But, like, something gnarly is about to transpire, moon-doggie. A humpback whale (what part of the world is The Mask in at this point?) has just cornered The Mask and his fedora feather. The Mask tries transforming into a pirate to fight off the whale. Alas, it only gets The Mask and his feather swallowed. The Mask (now dressed in his yellow zoot suit, feathered fedora and all) holds a lighted candelabrum to see where he is.
Swallowed by ten tons of blubber. In serious danger of missing my karaoke contest. Well, it doesn’t get
any worse than this.
As if on cue, familiar footsteps thud through the whale’s insides. Two red eyes flicker as Walter (Pretorious’s silent goon) steps out of the shadows and advances on him. The Mask gulps. He shouldn’t have spoken so soon.
The whale dives through the water, carrying Walter and The Mask inside of him. As Walter keeps advancing on The Mask, The Mask asks Walter what exactly he’s doing inside the whale. Since Walter can’t answer that (what with being a mute and all), The Mask decides to fight back, French swashbuckler style, using his feather as a sword (of sorts) to subdue Walter.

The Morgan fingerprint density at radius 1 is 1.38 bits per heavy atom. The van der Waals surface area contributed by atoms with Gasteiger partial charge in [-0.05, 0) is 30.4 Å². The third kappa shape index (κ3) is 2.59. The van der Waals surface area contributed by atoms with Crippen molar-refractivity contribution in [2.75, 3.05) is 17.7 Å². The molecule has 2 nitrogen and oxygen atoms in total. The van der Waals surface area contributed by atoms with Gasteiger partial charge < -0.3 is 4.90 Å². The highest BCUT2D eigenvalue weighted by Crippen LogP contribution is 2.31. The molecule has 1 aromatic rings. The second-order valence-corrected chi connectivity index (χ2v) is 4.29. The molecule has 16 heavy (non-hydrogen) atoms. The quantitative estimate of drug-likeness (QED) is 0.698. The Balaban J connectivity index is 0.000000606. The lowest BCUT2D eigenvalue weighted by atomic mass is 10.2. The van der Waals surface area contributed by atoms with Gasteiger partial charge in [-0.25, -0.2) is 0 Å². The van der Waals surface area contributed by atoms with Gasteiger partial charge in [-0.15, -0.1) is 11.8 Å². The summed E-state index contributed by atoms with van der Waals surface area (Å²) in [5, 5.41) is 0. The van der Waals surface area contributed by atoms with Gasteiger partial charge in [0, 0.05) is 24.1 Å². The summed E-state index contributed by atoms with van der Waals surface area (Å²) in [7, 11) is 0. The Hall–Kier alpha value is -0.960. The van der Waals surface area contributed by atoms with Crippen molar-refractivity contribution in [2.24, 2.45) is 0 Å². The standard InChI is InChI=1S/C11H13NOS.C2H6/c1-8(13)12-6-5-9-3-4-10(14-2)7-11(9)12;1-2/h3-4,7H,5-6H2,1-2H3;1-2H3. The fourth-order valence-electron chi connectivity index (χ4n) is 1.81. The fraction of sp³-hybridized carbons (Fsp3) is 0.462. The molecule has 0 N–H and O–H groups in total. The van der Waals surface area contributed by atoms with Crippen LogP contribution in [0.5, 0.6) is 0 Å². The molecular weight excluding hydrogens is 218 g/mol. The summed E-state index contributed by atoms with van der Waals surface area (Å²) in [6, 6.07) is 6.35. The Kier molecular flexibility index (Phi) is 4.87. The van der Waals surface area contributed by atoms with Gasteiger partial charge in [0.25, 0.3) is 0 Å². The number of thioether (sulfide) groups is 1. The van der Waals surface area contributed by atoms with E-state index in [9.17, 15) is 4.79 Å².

Walter continues to advance on The Mask and The Mask walks near the whale’s uvula (that ball of flesh that hangs in the back of your mouth) where The Mask still tries to subdue Walter with his feather.
Still nothing. On the plus side, the feather brushing the whale’s uvula (which is bobbing up and down like an Adam’s apple on the neck of a semi-convincing transvestite) does garner a reaction — an allergic one, to be exact. The next thing we know, the whale sneezes, sending Walter flying through the air and The Mask, with feather in hand, crashing into the side of a cliff, next to an eagle’s nest.
An eagle squawks as The Mask slides down the cliff’s side. The Mask assures the eagle that he’ll be out of its “hair” in a jiff. The eagle doesn’t take this well and begins pecking The Mask on the head. Apparently, The Mask broke one of the animal kingdom’s many social taboos: NEVER mention “hair” to a “bald” eagle.